With Th’ Faith Healers remaining one of my finest loves and having recently been reunited with a long-lost Mouse On Mars number, I wanted to explore this Too Pure outfit in closer detail.
I was aware that other stalwarts, PJ Harvey and Mclusky were on there but who else? That Mouse On Mars track was on this compo which I’ve just ordered from Discogs.
|–Th’ Faith Healers||Don’t Jones Me|
|–Pram||Radio Freak In A Storm|
|–Moonshake||Just A Working Girl|
|–Minxus||Steal, Steal, Steal|
|–Mouse On Mars||Frosch|
The compilation appears to be a one-off too though I am grateful for it having this version of Don’t Jones Me that I much prefer to the one on Lido (Th’ Faith Healers).
Next is from an article on LOUD AND QUIET. Words by Dominic Haley
10 years, 120 releases and countless DIY bands –
the story of Too Pure Singles Club
From the get-go, Too Pure had always been a launchpad for new sounds, so seeing it consigned to the history books was a real blow to fans of DIY music.
Founded by Richard Roberts and Paul Cox as a more traditional label in 1990, the label had a knack for spotting future movers and shakers, famously teaming up with 4AD to release PJ Harvey’s debut album ‘Dry’ in 1992.
In the late ‘90s and early 2000s Too Pure built on this success, releasing albums from cult indie artists such as Mclusky and Electrelane. However, this run of success came to an end in 2008 when Beggars decided to merge the label with their sister imprint 4AD, but luckily it was decided that the popular singles club would continue as a feeder for the group’s bigger labels.
Since then, the label’s modus operandi has been to champion new, cutting-edge music – and they’ve been pretty good at it over the years. Specialising in limited run vinyl singles, they’ve kicked off some of the best-known bands in indie, punk and experimental music.
They were the first label to release music from the likes of Bear Hands, The Crookes, Jeff The Brotherhood, Esben & The Witch and Pulled Apart by Horses, who have all gone on to great things after Too Pure introduced them to the world.
“I used to work in the warehouse at Beggars, which was awesome,” says Riddlesworth explaining his part in the story. “You had every release down there. It was like a cross between Willy Wonka and Fraggle Rock. Anyway, I started helping Jason White (Beggars’ resident press manager) who ran Too Pure at the time with the mail-outs, just because, I really liked helping out. He was like – ‘I’m too busy, so if you want to do this and look after this label, then just run with it?’ I was more than happy to do that.”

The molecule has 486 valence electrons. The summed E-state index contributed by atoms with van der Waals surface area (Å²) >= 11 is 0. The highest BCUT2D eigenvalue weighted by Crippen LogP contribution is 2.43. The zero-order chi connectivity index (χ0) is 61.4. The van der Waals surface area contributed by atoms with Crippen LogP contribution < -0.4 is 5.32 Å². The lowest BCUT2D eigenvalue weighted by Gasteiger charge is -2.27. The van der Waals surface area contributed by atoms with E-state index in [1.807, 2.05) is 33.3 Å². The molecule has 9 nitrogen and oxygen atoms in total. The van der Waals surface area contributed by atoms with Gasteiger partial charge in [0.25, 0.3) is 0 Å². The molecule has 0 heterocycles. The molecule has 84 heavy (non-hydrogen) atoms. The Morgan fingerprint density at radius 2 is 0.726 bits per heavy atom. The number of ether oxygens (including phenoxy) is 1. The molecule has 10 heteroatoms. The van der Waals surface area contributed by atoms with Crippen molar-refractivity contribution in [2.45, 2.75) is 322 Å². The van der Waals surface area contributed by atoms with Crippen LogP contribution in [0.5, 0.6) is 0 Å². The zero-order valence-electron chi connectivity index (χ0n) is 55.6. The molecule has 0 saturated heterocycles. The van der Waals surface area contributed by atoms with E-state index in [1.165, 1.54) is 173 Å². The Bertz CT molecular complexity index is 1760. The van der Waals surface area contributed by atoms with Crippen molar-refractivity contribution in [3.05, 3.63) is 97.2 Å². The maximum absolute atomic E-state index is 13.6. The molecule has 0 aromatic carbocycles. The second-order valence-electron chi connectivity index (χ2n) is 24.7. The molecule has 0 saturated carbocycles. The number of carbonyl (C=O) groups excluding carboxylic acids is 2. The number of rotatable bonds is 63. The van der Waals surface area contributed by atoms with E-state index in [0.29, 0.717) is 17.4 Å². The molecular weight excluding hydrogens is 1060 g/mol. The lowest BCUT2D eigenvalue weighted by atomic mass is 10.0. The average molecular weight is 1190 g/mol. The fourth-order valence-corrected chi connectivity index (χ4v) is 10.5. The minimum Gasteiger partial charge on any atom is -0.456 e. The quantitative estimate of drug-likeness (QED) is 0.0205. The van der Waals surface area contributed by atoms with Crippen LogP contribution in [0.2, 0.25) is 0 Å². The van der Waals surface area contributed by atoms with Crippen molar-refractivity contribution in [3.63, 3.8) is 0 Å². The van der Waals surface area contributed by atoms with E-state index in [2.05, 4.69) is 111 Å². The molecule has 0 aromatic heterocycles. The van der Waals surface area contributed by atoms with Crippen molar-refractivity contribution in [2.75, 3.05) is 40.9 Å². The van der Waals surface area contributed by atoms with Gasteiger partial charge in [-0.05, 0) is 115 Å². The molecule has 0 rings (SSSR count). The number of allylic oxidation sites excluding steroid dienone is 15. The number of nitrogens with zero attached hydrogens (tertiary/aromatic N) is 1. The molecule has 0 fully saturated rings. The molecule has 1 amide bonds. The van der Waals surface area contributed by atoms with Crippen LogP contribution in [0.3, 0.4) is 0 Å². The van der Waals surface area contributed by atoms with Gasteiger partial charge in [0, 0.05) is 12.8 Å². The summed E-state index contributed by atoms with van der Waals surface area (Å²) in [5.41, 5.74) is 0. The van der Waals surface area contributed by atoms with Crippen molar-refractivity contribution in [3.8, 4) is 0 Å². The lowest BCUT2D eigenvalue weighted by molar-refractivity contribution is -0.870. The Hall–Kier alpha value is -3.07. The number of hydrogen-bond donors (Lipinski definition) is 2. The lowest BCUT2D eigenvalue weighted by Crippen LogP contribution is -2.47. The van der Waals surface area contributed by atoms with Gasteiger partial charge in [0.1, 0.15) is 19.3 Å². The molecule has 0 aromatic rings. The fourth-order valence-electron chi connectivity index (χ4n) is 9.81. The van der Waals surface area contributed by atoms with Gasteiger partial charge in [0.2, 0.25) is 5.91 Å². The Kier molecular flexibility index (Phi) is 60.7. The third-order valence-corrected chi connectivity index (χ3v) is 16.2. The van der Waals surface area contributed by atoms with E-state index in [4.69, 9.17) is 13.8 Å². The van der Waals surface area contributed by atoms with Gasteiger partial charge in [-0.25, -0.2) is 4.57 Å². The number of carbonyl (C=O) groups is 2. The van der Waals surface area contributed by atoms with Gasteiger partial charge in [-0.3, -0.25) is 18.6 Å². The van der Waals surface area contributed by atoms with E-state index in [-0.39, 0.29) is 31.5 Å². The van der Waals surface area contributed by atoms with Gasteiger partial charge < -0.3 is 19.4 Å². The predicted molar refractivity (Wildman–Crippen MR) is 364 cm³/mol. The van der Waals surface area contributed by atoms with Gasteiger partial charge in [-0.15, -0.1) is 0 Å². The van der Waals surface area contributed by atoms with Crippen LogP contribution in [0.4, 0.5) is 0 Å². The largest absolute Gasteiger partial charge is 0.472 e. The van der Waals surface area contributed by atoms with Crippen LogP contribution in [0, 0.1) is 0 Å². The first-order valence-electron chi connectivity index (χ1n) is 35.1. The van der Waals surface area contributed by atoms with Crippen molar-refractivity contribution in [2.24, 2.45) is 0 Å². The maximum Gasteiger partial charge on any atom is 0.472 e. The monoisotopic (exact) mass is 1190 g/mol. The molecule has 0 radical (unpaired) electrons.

Being a singles club rather than a traditional record label allowed Too Pure to do things that other labels couldn’t. Rather than having to trek down to your local store, the idea was to send the music directly to people’s homes so for just fifty quid a year (sixty-five, if you were outside the UK). Subscribers received a monthly, limited, hand-numbered 7” single on coloured heavy weight vinyl. Whatever didn’t make its way out via the mailing list was then sent to the shops.
That meant quality was always at the top of the list of priorities for Too Pure. As well as releasing good music, the whole idea was to put out collector’s items. “We were always a 7” label – that was the deal. All the singles were mastered at Abbey Road as well, which was great for all the new bands, as it was pretty much the first single for most of these artists.” It was a bold (and pricey) commitment. “The cost of 7″s is one of the reasons we’ve had to stop. It’s become way too expensive now. This is so boring, but if you think a £4.50 dealer for two tracks would cost you like £7 in the shops now. So, that’s £7 for two songs when you can get an album in the shops for like £15.”
To be a Too Pure subscriber was an unpredictable journey – each month the label’s releases could be wildly different from one another. One month you might get a gentle freak folk track and the next month you could be listening to some caustic hardcore. “I just got to do what I wanted. The whole attitude was ‘keep your head down and put out what you like’,” says Riddlesworth. “I’ve been dead lucky there. No one ever said, ‘you need to put this out, or feature this’. I mean if they had told me that kind of stuff it would have been brilliant. I’d just been like ‘fuck it – I’ll put that out.’”